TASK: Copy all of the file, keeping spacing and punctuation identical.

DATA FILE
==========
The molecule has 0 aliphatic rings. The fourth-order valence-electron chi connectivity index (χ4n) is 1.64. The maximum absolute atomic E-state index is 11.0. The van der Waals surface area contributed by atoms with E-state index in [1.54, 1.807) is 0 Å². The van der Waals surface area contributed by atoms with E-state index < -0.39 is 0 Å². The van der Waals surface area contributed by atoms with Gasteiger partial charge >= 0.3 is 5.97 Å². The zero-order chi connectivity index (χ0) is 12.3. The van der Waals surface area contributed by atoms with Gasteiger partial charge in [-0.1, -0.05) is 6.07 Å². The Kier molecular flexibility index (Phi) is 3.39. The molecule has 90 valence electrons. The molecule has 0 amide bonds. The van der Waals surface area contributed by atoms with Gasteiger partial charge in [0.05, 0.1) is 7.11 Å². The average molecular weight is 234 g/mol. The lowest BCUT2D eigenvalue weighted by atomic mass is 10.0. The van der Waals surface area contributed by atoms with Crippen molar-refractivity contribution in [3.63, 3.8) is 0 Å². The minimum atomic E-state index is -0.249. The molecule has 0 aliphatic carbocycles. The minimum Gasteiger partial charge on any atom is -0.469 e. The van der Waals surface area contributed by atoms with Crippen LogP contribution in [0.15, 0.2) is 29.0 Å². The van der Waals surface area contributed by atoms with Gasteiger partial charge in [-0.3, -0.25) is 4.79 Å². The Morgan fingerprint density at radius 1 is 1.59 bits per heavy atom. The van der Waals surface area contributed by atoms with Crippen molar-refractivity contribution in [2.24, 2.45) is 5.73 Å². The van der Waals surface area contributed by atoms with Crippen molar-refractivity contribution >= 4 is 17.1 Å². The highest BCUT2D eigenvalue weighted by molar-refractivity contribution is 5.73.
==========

The molecule has 0 aliphatic rings. The fourth-order valence-electron chi connectivity index (χ4n) is 1.64. The maximum absolute atomic E-state index is 11.0. The van der Waals surface area contributed by atoms with E-state index in [1.54, 1.807) is 0 Å². The van der Waals surface area contributed by atoms with E-state index < -0.39 is 0 Å². The van der Waals surface area contributed by atoms with Gasteiger partial charge >= 0.3 is 5.97 Å². The zero-order chi connectivity index (χ0) is 12.3. The van der Waals surface area contributed by atoms with Gasteiger partial charge in [-0.1, -0.05) is 6.07 Å². The Kier molecular flexibility index (Phi) is 3.39. The molecule has 90 valence electrons. The molecule has 0 amide bonds. The van der Waals surface area contributed by atoms with Gasteiger partial charge in [0.05, 0.1) is 7.11 Å². The average molecular weight is 234 g/mol. The lowest BCUT2D eigenvalue weighted by atomic mass is 10.0. The van der Waals surface area contributed by atoms with Crippen molar-refractivity contribution in [3.63, 3.8) is 0 Å². The minimum atomic E-state index is -0.249. The molecule has 0 aliphatic carbocycles. The minimum Gasteiger partial charge on any atom is -0.469 e. The van der Waals surface area contributed by atoms with Crippen LogP contribution in [0.15, 0.2) is 29.0 Å². The van der Waals surface area contributed by atoms with Gasteiger partial charge in [-0.3, -0.25) is 4.79 Å². The Morgan fingerprint density at radius 1 is 1.59 bits per heavy atom. The van der Waals surface area contributed by atoms with Crippen molar-refractivity contribution in [2.24, 2.45) is 5.73 Å². The van der Waals surface area contributed by atoms with Crippen molar-refractivity contribution >= 4 is 17.1 Å². The highest BCUT2D eigenvalue weighted by molar-refractivity contribution is 5.73.